Important to measure, even more important to grow. It consists of good, even temperament (20%); abundant humor (20%); inclination to see the bright side (20%); health and wellness (20%); and smarts, looks & luck (20%). If that’s true, and it seems as reasonable a formula as any, it’s good news, because most of it is under our own control. Good, […click to read more…]
The smartest people I know are fierce conservatives. The most compassionate are bleeding-heart liberals. Where is the Solomon who can cleave them together?
The reason economics is such an inexact science is that it’s so dismal at understanding the vagaries of human nature. Take pricing, about which people are supposed to be so sensitive. When I order two lattes, a banana and two paninis at Starbucks, I don’t run the calculations in my head, and I snap to attention only if the barista rings it […click to read more…]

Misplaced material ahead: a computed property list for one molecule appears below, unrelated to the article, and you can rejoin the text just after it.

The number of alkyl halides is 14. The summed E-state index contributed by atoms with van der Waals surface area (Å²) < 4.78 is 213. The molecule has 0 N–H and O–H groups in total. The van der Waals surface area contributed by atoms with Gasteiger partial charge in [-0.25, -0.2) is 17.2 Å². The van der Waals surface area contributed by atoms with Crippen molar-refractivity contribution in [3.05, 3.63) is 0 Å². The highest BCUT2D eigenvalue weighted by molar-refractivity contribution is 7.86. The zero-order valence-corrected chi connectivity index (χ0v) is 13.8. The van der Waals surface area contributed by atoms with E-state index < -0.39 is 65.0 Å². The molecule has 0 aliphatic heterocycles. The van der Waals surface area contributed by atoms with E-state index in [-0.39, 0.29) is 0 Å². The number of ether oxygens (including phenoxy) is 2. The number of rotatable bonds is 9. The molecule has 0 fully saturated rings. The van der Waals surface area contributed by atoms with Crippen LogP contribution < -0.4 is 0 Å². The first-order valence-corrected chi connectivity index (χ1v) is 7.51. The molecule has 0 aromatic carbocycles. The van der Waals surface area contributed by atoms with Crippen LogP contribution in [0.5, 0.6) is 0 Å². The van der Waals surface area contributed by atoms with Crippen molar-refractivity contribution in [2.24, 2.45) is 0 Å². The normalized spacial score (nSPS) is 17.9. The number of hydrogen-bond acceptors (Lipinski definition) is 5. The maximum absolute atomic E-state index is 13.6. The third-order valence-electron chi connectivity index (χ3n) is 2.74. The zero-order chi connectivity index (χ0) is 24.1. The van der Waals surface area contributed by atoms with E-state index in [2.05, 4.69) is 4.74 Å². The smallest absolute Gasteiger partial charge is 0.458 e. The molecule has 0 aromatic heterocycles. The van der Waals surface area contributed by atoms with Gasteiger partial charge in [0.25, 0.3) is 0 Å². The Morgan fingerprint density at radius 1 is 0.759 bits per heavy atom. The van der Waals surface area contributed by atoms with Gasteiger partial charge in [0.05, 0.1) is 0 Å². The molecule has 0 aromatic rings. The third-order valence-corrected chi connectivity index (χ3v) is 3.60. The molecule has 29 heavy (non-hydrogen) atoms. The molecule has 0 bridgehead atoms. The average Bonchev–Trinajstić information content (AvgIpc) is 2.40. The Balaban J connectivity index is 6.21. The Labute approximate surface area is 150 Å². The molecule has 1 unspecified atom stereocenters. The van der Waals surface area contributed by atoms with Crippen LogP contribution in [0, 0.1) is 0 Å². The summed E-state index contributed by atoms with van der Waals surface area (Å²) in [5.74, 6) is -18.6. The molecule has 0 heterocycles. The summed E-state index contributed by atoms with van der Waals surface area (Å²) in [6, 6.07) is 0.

Bach and Beethoven are twin towering peaks, and which is the taller depends, on any given day, only on how our emotional clouds are blowing.
How odd that we apprehend the universe through a neuron-filled cabbage atop a five-foot stalk of cartilage.
Time travel is always intriguing, but it doesn’t teach us much about ourselves. We’d learn a great deal more if we could propel a few cave people to the present. They would surely admire our science – and be frightened by our culture, aghast at our obesity and slovenliness, stunned at our war-making capacities and dumbfounded that human nature has not progressed whatsoever.
Even under the worst circumstances, it is possible to prove oneself the master of fate, even if it is only to show grace and perseverance in handling whatever fate dishes out.
The body’s propensity to grow must be very strong indeed if kids can double in size in 15 years on a steady diet of Pepsi, pizza and mac and cheese.
We are of course products of our genes, our environment and our upbringing. But we are not captive to them. The human capacity for growth and improvement is almost limitless.
Acceptance of, even contentment with aging, rather than raging against the dying of the light, is the gift the old give the young.